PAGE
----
Last week, over the objections of Defense Secretary Robert Gates and the Obama administration, the House Armed Services Committee restored funding for the basically useless F-22 fighter jet, in the process stripping funding for nuclear waste cleanup efforts. Last night, Rep. Barney Frank (D-MA) filed an amendment to restore the waste cleanup funds and eliminate the money for the F-22. The move came after months of Republicans issuing dire warnings about the consequences of suspending the F-22 program: Frank Gaffney, for example, declared it would lead to “diminished military capability, emboldening enemies, and alienating our friends.”
On a press call hosted by the Center for American Progress Action Fund this afternoon, Frank pointed out Republicans’ hypocrisy in railing against the deficit while simultaneously funding a $2 billion air force jet that has never once flown a mission in Afghanistan or Iraq. Frank said so-called deficit hawks act as though the Pentagon is funded with “Monopoly money”:
I am of course struck that so many of my colleagues who are so worried about the deficit apparently think the Pentagon is funded with Monopoly money that somehow doesn’t count.
Frank also dismissed concerns that eliminating the F-22 will cost jobs:
These arguments will come from the very people who denied that the economic recovery plan created any jobs. We have a very odd economic philosophy in Washington: It’s called weaponized Keynesianism. It is the view that the government does not create jobs when it funds the building of bridges or important research or retrains workers, but when it builds airplanes that are never going to be used in combat, that is of course economic salvation.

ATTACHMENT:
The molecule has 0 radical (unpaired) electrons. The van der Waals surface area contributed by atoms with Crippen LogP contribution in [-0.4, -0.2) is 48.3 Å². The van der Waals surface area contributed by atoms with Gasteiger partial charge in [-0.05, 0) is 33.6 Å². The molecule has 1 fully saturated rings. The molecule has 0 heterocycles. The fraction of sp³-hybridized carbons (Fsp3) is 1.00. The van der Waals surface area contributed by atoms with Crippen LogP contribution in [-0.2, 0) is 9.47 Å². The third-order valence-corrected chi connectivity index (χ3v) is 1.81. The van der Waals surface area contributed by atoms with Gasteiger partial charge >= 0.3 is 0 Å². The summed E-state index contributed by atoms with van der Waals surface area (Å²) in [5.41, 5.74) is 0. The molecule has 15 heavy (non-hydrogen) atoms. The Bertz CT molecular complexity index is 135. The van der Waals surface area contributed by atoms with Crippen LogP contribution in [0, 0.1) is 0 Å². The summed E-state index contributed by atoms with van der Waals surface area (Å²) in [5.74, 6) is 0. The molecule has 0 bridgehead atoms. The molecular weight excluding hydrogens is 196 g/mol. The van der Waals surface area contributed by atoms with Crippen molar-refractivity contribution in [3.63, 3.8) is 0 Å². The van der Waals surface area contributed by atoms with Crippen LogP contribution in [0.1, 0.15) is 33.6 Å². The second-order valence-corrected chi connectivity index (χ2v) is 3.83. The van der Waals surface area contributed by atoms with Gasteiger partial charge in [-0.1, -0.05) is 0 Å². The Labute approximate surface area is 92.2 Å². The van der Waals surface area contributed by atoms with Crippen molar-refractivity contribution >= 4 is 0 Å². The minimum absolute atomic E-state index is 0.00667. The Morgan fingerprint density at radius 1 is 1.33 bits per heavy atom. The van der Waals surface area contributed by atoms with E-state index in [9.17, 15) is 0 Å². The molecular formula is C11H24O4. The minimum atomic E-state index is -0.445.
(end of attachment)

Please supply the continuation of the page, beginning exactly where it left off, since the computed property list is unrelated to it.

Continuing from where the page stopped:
Listen to it:
Indeed, conservatives declare that canceling the F-22 would result in thousands of lost jobs. However, as Center for American Progress Senior Fellow Lawrence Korb pointed out on the call, the administration has also ramped up production of the F-35, which is produced at many of the same facilities — and by the same workers — as the F-22.
Frank called the F-22 fight an important “test” for the Obama administration’s efforts to cut wasteful military spending. “If we cannot hold the line on this, then it’s very bad news for trying to hold down any kind of excesses in military spending,” he said.